But while researchers are able to learn from anonymised data collected in the Biogrid project, the clinicians who treat patients are unable to make use of it — primarily because the information needs to be attached to a patient's name to be useful. What could be achieved if this were permitted has implications that are far reaching and quite immediate for cancer treatment, according to Hibbert.

"[Biogrid] is research and we can actually integrate data much more effectively than is available for clinical care.

"My clinicians that are involved in this are really frustrated about not having any way of viewing identified clinical information across sites," she said.

If there was a way of providing a "secure and protected" view of cross-site identified information — say across a single tumour stream — clinicians, who are often dispersed amongst several hospitals, could improve their management of cancer treatment.

"Cancer patients are coming and going all the time, they often have had surgery at one site, oncology at another and then radiotherapy elsewhere. If you can provide the clinical view to the clinicians, that would be really helpful. Doctors get so frustrated because they don't have that combined view," said Hibbert.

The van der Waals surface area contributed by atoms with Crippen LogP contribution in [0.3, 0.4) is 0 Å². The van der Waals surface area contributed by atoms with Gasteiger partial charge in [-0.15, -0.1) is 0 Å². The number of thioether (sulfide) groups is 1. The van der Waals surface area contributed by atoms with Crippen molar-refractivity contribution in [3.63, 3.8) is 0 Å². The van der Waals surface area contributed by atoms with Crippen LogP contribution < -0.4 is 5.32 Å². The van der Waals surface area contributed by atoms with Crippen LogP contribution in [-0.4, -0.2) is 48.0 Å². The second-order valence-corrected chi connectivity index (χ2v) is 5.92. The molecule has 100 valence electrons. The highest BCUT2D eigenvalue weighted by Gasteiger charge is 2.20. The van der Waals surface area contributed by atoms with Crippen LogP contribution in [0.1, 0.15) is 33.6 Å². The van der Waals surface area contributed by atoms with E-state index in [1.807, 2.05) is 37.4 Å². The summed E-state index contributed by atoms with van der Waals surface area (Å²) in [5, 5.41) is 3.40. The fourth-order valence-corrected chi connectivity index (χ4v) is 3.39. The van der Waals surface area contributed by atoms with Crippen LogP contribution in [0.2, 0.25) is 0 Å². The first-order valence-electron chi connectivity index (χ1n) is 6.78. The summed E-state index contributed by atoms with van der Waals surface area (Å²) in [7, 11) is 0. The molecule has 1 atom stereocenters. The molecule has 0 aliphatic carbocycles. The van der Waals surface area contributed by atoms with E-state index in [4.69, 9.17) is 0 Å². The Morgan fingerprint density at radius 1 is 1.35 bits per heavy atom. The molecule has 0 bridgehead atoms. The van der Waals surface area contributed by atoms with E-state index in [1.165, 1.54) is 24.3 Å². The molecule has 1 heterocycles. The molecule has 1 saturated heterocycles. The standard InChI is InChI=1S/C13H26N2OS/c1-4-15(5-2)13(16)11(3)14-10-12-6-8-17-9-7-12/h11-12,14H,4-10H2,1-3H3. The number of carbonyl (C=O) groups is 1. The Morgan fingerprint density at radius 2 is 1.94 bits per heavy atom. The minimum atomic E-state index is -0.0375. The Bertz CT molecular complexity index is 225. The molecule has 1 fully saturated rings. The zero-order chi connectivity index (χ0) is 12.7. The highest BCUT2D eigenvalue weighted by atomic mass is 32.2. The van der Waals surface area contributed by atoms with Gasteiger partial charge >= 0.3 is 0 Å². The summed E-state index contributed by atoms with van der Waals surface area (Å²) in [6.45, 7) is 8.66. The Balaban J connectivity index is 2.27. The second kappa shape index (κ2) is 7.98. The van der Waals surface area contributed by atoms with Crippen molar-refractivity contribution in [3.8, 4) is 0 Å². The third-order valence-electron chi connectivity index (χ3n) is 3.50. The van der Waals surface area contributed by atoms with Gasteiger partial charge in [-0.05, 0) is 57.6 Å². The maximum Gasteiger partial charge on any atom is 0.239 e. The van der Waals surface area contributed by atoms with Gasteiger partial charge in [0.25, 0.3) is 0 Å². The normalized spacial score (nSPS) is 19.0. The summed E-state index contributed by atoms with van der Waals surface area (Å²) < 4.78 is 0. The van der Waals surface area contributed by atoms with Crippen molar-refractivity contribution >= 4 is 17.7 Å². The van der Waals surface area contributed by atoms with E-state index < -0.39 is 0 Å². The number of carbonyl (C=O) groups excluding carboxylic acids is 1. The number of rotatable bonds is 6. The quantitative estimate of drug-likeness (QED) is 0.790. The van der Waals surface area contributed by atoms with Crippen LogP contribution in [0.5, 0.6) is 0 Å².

It's a bit hard to say that if doctors could access identified information from other sites it would reduce the number of cancer related deaths in Australia but it would seem the logical — especially if we are to believe the government's message that the fight against cancer will be won by early detection and surveillance.

But cancer research and saving lives is not the only thing that's being held back. Today, Australians would be hard pressed to use services such as Google Health and Microsoft's Health Vault since the only copy they likely have of their medical history is stuck in their head.

Where is your medical history stored?

Topics: Government, Big Data, Data Management, Government AU, Health, IBM, Privacy, Security

Liam Tung

About Liam Tung

Liam Tung is an Australian business technology journalist living a few too many Swedish miles north of Stockholm for his liking. He gained a bachelors degree in economics and arts (cultural studies) at Sydney's Macquarie University, but hacked (without Norse or malicious code for that matter) his way into a career as an enterprise tech, security and telecommunications journalist with ZDNet Australia. These days Liam is a full time freelance technology journalist who writes for several publications.